How many guest experiences are too many? Are we confusing our visitors with too many choices? Consider this simple interaction in a restaurant regarding water:
Would you like water?
Sparkling or still?
With ice or no ice?
Poured by a left-handed person or a right-handed person?
Sounds ridiculous, doesn’t it? And yet we sometimes bombard our visitors with a lot of well-intended questions to match them with the best guest experience for them. But do we have so many choices that it becomes hard to decide?
A confused mind always says no.
Choice overload is a cognitive process in which people have a difficult time deciding when faced with too many options. The term was first introduced by Alvin Toffler in his 1970 book, Future Shock. The phenomenon of ‘over-choice’ occurs when many equivalent choices are available. Making a decision about too many equally good options is mentally draining because each option must be weighed against the alternatives to select the best one.
Author Malcolm Gladwell helps us understand the phenomenon of how we make choices. In his best-selling book Blink, he describes an experiment held in an upscale grocery store. A jam manufacturer produced 24 different jams and decided to boost sales by having in-store demo tastings. In one booth, six different jams were available to taste, and 30% of those who stopped by purchased jam. In another booth, all 24 jams were available to taste. The maker thought that more choices would lead to more sales. What happened was that only 3% of tasters purchased from the booth with 24 choices.
More choices, such as having many tasting options available, seems to be appealing initially, but too many choices can make decisions more difficult. This can lead to consumer’s being indecisive, unhappy, and even refrain from choosing at all. Alvin Toffler noted that as the number of choices increases, “freedom of more choices” becomes the opposite—the “unfreedom.” When confronted with too many choices especially under a time constraint, many people prefer to make no choice at all, even if making a choice would lead to a better outcome.
Retailers have learned this lesson well and use it to create their merchandise assortments. They look at the product category and choose items that reflect their customer’s desires that fall into good, better, and best in price point. Good-better-best is a smart way for us to think about our tasting room options too, and the ideal number is likely four.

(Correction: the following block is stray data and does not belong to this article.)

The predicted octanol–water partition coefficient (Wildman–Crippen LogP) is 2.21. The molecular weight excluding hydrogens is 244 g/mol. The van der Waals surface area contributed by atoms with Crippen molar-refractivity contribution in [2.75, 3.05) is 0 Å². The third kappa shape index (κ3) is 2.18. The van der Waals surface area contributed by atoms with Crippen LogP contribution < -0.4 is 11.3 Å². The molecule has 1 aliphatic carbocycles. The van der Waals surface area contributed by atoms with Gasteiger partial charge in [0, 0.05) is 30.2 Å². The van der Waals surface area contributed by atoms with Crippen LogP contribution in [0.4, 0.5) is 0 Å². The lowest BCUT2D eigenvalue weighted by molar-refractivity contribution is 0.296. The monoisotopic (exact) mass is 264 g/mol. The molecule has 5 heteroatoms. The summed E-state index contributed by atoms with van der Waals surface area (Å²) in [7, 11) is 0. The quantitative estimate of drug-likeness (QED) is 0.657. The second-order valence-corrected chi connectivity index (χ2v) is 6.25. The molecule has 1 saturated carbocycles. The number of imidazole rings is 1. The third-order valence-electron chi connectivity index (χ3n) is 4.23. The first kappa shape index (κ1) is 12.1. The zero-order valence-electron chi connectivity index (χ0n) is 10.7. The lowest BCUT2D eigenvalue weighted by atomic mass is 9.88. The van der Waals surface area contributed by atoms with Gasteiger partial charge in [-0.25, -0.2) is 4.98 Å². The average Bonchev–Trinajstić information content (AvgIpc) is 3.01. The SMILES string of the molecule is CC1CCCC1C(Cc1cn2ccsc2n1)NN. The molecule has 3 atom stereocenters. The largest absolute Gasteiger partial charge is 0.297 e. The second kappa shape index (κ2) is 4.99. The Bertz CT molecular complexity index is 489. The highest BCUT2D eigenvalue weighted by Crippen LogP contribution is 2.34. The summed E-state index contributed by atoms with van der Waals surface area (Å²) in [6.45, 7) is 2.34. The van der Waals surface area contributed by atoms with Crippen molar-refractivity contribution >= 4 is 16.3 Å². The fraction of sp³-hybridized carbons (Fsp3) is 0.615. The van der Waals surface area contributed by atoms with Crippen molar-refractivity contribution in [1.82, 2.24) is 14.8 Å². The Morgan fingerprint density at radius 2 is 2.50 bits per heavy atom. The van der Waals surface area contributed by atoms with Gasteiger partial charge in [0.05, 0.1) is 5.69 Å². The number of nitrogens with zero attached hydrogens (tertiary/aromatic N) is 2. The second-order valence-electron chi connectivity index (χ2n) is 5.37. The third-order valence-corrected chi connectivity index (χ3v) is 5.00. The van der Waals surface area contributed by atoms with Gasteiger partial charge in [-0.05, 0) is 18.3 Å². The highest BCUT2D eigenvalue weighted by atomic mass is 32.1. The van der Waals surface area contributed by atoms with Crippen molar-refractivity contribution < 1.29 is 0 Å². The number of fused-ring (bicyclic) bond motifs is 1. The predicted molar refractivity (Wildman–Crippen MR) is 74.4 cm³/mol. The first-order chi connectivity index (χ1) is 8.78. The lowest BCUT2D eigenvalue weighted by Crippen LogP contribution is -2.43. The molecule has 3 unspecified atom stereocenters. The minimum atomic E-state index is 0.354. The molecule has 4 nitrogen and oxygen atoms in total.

The ‘Good’ choice should be the option that is most accessible to most people. Likely the simplest option and the lowest price, this tasting will showcase our most popular varietals and wines. It is an entry-level choice. The ‘Better’ option is usually the most popular choice for our guests. It may have 2 versions – one with an activity (a tour or food pairing), the other with our more unusual or expensive or reserve wines. We should change these two up from time to time so that returning guests have another reason to visit to see what’s new. The ‘Best’ option will be our most expensive, our luxurious, over-the-top experience. It may include our very best wines (library) and/or access to a very exclusive experience/winemaker that likely requires an appointment.
Consider also the assets of your brand and winery – what areas do you have available for tasting wine? What is a good representation of your brand? Do you have caves, a garden area, patio or other areas that – in most weather conditions – would work for your experiences to help enhance the brand?
We need to test this idea for ourselves. If we streamline the choices we offer to our tasting room visitors, does this result in more sales, conversions, and happy customers? Test on consecutive Saturdays and measure the results.
Good-better-best also applies to how we choose the number of wines offered in our tastings, the number of versions we have for our wine clubs, and any other area where we ask folks to make a decision. More is not necessarily better and may lead to confusion instead of clarity. Best practices suggest a tasting of 4 wines with an ‘extra’ pour of one more.
A confused mind always says no…so let’s help them say ‘YES’ and increase our sales, conversions, and customer satisfaction by offering simplicity and clarity.